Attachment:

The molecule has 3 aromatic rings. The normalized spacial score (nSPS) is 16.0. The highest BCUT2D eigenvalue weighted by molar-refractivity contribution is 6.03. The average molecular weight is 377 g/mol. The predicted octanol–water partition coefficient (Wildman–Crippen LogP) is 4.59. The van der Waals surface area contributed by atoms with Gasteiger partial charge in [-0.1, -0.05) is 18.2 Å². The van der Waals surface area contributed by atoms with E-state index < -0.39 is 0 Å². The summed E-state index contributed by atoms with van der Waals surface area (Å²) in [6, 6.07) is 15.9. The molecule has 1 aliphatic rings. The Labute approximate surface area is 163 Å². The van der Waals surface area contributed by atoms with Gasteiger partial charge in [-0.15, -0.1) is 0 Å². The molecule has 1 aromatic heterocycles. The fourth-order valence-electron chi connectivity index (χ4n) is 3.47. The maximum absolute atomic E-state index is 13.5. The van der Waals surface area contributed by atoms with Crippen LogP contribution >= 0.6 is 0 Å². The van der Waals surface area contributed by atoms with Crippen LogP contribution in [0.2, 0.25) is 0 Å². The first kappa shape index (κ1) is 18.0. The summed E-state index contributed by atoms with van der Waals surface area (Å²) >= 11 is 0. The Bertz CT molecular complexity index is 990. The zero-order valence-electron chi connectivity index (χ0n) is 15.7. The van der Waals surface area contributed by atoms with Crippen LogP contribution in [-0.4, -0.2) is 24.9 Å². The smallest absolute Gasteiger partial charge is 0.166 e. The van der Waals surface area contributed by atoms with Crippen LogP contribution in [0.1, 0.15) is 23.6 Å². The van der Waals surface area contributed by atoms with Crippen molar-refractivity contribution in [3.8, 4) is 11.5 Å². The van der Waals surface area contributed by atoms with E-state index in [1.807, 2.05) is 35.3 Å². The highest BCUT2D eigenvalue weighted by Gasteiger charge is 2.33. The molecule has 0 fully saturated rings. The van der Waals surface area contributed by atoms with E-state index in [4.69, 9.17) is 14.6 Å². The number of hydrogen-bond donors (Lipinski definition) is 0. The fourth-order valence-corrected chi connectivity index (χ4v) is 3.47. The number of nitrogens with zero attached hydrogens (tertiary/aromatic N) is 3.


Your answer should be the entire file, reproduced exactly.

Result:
The molecule has 3 aromatic rings. The normalized spacial score (nSPS) is 16.0. The highest BCUT2D eigenvalue weighted by molar-refractivity contribution is 6.03. The average molecular weight is 377 g/mol. The predicted octanol–water partition coefficient (Wildman–Crippen LogP) is 4.59. The van der Waals surface area contributed by atoms with Gasteiger partial charge in [-0.1, -0.05) is 18.2 Å². The van der Waals surface area contributed by atoms with E-state index < -0.39 is 0 Å². The summed E-state index contributed by atoms with van der Waals surface area (Å²) in [6, 6.07) is 15.9. The molecule has 1 aliphatic rings. The Labute approximate surface area is 163 Å². The van der Waals surface area contributed by atoms with Gasteiger partial charge in [-0.15, -0.1) is 0 Å². The molecule has 1 aromatic heterocycles. The fourth-order valence-electron chi connectivity index (χ4n) is 3.47. The maximum absolute atomic E-state index is 13.5. The van der Waals surface area contributed by atoms with Crippen LogP contribution >= 0.6 is 0 Å². The van der Waals surface area contributed by atoms with Crippen LogP contribution in [0.2, 0.25) is 0 Å². The first kappa shape index (κ1) is 18.0. The summed E-state index contributed by atoms with van der Waals surface area (Å²) >= 11 is 0. The Bertz CT molecular complexity index is 990. The zero-order valence-electron chi connectivity index (χ0n) is 15.7. The van der Waals surface area contributed by atoms with Crippen LogP contribution in [-0.4, -0.2) is 24.9 Å². The smallest absolute Gasteiger partial charge is 0.166 e. The van der Waals surface area contributed by atoms with Crippen LogP contribution in [0.1, 0.15) is 23.6 Å². The van der Waals surface area contributed by atoms with Crippen molar-refractivity contribution in [3.8, 4) is 11.5 Å². The van der Waals surface area contributed by atoms with E-state index in [1.807, 2.05) is 35.3 Å². The highest BCUT2D eigenvalue weighted by Gasteiger charge is 2.33. The molecule has 0 fully saturated rings. The van der Waals surface area contributed by atoms with E-state index in [4.69, 9.17) is 14.6 Å². The number of hydrogen-bond donors (Lipinski definition) is 0. The fourth-order valence-corrected chi connectivity index (χ4v) is 3.47. The number of nitrogens with zero attached hydrogens (tertiary/aromatic N) is 3.